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TV Stations Must Start Enhanced SSA Reporting March 23 - Broadcasting & Cable
OMB approves added info requirement

The enhanced reporting on TV station shared services agreements (SSAs) portion of the FCC's November Quadrennial Review media deregulation order has been approved by the Office of Management and Budget and TV stations will have to comply starting March 23.

That is according to the Federal Register, which published the notice of OMB's approval in Friday's (March 23) edition. OMB approved the collection March 12, but the effective date was signaled by Friday's publication.

OMB must sign off on the added paperwork, or electronic paperwork, obligations of a new regulation per the Paperwork Reduction Act.

As part of the media reg rollback, the FCC invalidated a previous commission's advice that it would vet SSA's under what amounted to strict scrutiny because they could be used as a way to establish de facto control without running afoul of local ownership rules. But the rollback also rolled out enhanced reporting requirements that require commercial TV stations to "place in their online public inspection file a copy of every Shared Service Agreement for the station (with the substance of oral agreements reported in writing), regardless of whether the agreement involves commercial television stations in the same market or in different markets, with confidential or proprietary information redacted where appropriate."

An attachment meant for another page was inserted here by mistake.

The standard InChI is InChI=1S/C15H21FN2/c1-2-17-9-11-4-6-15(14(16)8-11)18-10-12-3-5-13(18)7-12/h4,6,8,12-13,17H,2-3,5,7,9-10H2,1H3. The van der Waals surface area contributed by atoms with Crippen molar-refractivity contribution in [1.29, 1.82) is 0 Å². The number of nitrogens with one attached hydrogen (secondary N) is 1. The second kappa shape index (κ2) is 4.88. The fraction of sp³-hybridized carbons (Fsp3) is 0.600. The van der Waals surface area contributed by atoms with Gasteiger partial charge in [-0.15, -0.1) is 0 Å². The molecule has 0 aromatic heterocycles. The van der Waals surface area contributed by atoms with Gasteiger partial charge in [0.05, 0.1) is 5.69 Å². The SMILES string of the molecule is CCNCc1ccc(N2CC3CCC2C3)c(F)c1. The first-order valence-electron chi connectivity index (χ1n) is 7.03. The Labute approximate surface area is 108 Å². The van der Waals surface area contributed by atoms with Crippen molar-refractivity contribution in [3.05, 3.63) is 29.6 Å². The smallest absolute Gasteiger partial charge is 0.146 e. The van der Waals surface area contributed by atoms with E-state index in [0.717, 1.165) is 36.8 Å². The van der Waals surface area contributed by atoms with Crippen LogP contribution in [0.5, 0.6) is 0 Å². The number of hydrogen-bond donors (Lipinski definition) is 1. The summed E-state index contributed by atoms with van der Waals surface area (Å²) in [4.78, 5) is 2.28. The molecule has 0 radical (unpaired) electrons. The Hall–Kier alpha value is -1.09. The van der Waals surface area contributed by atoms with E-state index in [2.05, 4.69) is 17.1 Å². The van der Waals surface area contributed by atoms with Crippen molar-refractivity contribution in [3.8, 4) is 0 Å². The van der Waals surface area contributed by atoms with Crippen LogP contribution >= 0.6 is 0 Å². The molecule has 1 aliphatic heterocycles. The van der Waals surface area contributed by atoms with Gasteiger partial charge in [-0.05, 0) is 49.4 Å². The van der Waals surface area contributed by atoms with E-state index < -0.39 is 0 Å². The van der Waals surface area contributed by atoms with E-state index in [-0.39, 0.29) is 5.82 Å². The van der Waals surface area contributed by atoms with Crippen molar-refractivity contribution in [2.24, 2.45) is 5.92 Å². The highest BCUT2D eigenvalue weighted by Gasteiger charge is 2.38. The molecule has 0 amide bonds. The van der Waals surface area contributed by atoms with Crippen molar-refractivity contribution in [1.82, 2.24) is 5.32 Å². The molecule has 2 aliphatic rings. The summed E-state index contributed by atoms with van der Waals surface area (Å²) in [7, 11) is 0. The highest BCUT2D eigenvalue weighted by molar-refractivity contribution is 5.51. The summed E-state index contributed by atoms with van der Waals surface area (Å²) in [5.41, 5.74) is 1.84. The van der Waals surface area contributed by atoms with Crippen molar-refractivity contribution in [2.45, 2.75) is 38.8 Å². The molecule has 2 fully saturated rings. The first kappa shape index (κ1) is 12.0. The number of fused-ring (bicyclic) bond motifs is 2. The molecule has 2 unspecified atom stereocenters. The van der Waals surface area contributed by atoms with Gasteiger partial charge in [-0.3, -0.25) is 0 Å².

A Republican FCC majority, assailed by Hill Democrats who tried to block the vote and FCC Dems who strongly dissented, voted Nov. 17 to eliminate some decades-old broadcast regulations and tweak others in what broadcasters have argued is a necessary move to allow them to remain relevant in a sea of less-regulated competitors.

The order eliminated the newspaper-broadcast and the radio-TV cross-ownership rules; allowed dual station ownership in markets with fewer than eight independent voices after the duopoly, creatied an opportunity for ownership of two of the top four stations in a market on a case-by-case basis (the FCC is not calling it a waiver); eliminated attribution of joint sales agreements as ownership; and created an incubator program, in addition to eliminating the FCC advisory on JSAs and adding the enhanced notification requirement for those deals.

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It did not change the dual-network ownership prohibition.

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